Published on: April 20, 2024

Indian Journal of Pharmacy Practice, 2024; 17(2):184-186

Case Report | doi:10.5530/ijopp.17.2.29

Authors and affiliation (s):

Safiya Anhar1,*, Pradeep Shankrappa Mannikatti1, Patre Rachita Dutt2

1Department of Pharmacy Practice, Bapuji Pharmacy College, Davangere, Karnataka, INDIA.

2Department of Neurology, SS Institute of Medical Sciences and Research Center, Davangere, Karnataka, INDIA.


Wilson’s Disease (WD) is an autosomal recessive disorder involving mutations of the ATP7B gene on chromosome 13, characterized by impaired hepatic copper transport, which results in copper accumulation particularly in the liver and brain. Neurological manifestations such as Parkinsonism can occur in advanced stages of the disease but is rare in pediatric patients. A 10-year-old female presented with complaints of inappropriate laughter and slowness in carrying out daily activities. She also had a history of tremors, rigidity, bradykinesia, and dystonic portray of the neck and upper limbs for 2 months. Neurological examination revealed cogwheel rigidity, resting tremors, facial hypomimia, and dystonic portraying of both upper limbs. The patient had no family history of movement disorders. Laboratory investigations, including low serum ceruloplasmin levels and high 24 hr urinary copper excretion, confirmed the diagnosis of Wilson’s disease. Ocular examination revealed the presence of Kayser-Fleischer (KF) rings, a common manifestation of Wilson’s disease. Brain Magnetic Resonance Imaging (MRI) demonstrated characteristic findings of basal ganglia hyper-intensities. The patient was treated with Tab Trihexyphenidyl (THP), Vitamin C and Zinc supplementation for 5 days, following which she was discharged with a comprehensive follow-up plan. This case emphasizes the atypical presentation of Parkinsonism in a pediatric patient with Wilson’s disease. It underscores the importance of considering Wilson’s disease as a potential etiology in young patients presenting with movement disorders, even in the absence of family history. Early diagnosis and treatment are necessary to prevent irreversible neurological damage. Long-term monitoring and follow-up are necessary to ensure treatment efficacy and prevent disease complications.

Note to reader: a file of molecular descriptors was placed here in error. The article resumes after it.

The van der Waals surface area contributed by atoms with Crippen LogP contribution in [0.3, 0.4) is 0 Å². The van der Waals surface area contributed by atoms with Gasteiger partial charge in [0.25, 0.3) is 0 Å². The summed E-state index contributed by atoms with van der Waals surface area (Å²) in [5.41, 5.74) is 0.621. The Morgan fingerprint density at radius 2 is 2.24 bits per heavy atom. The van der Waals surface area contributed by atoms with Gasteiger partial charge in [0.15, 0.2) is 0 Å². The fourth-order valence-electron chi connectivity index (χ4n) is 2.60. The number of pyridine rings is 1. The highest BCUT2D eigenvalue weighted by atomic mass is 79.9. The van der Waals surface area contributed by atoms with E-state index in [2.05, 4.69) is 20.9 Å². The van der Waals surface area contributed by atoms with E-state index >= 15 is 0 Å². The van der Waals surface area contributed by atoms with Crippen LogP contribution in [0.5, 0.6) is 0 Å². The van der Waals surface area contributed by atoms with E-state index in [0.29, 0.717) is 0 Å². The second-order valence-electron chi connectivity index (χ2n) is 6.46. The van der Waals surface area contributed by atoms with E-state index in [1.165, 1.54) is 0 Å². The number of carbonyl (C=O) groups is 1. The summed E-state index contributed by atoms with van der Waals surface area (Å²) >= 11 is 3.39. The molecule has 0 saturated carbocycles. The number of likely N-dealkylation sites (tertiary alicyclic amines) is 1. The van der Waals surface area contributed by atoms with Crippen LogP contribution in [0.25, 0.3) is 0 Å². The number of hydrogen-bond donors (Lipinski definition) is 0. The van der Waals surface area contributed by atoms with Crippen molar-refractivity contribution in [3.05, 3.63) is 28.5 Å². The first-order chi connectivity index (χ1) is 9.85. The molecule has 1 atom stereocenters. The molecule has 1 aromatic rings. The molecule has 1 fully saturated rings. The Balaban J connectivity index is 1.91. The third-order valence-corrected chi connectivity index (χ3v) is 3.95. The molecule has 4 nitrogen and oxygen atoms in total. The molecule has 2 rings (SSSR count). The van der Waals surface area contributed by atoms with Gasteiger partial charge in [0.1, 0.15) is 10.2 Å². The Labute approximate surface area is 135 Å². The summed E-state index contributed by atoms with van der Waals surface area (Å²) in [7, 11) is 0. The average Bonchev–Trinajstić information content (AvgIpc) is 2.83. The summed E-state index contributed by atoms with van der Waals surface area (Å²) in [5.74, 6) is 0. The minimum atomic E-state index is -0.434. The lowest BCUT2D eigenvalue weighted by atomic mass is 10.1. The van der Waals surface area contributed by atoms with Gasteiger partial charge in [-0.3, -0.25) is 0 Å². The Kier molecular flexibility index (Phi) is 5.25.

Keywords: Wilson’s disease, Hepatolenticular Degeneration, Parkinsonian Disorders, KF rings